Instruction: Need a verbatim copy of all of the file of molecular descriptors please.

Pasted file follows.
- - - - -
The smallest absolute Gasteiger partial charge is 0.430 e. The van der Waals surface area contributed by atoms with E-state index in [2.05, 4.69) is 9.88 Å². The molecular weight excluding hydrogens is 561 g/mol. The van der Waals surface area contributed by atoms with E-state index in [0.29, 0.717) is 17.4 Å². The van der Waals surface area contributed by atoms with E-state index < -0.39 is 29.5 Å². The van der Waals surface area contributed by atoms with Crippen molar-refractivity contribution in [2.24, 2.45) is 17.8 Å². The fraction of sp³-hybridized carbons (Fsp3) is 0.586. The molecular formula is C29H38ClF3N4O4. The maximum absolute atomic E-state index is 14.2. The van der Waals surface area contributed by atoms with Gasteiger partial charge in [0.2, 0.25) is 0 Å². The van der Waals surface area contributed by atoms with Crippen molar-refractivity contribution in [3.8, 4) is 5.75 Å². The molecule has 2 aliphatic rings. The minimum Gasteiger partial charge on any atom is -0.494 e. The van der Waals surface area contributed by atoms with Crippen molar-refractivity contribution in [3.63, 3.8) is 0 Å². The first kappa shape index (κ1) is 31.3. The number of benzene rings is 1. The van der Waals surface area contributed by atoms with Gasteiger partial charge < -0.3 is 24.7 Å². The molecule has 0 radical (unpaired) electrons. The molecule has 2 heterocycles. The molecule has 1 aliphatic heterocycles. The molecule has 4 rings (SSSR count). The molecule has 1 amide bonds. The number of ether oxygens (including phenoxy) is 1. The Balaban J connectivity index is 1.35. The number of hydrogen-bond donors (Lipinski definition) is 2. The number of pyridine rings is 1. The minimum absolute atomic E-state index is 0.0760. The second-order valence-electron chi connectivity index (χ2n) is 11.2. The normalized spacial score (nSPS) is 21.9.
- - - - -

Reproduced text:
The smallest absolute Gasteiger partial charge is 0.430 e. The van der Waals surface area contributed by atoms with E-state index in [2.05, 4.69) is 9.88 Å². The molecular weight excluding hydrogens is 561 g/mol. The van der Waals surface area contributed by atoms with E-state index in [0.29, 0.717) is 17.4 Å². The van der Waals surface area contributed by atoms with E-state index < -0.39 is 29.5 Å². The van der Waals surface area contributed by atoms with Crippen molar-refractivity contribution in [2.24, 2.45) is 17.8 Å². The fraction of sp³-hybridized carbons (Fsp3) is 0.586. The molecular formula is C29H38ClF3N4O4. The maximum absolute atomic E-state index is 14.2. The van der Waals surface area contributed by atoms with Gasteiger partial charge in [0.2, 0.25) is 0 Å². The van der Waals surface area contributed by atoms with Crippen molar-refractivity contribution in [3.8, 4) is 5.75 Å². The molecule has 2 aliphatic rings. The minimum Gasteiger partial charge on any atom is -0.494 e. The van der Waals surface area contributed by atoms with Crippen molar-refractivity contribution in [3.63, 3.8) is 0 Å². The first kappa shape index (κ1) is 31.3. The number of benzene rings is 1. The van der Waals surface area contributed by atoms with Gasteiger partial charge < -0.3 is 24.7 Å². The molecule has 0 radical (unpaired) electrons. The molecule has 2 heterocycles. The molecule has 1 aliphatic heterocycles. The molecule has 4 rings (SSSR count). The molecule has 1 amide bonds. The number of ether oxygens (including phenoxy) is 1. The Balaban J connectivity index is 1.35. The number of hydrogen-bond donors (Lipinski definition) is 2. The number of pyridine rings is 1. The minimum absolute atomic E-state index is 0.0760. The second-order valence-electron chi connectivity index (χ2n) is 11.2. The normalized spacial score (nSPS) is 21.9.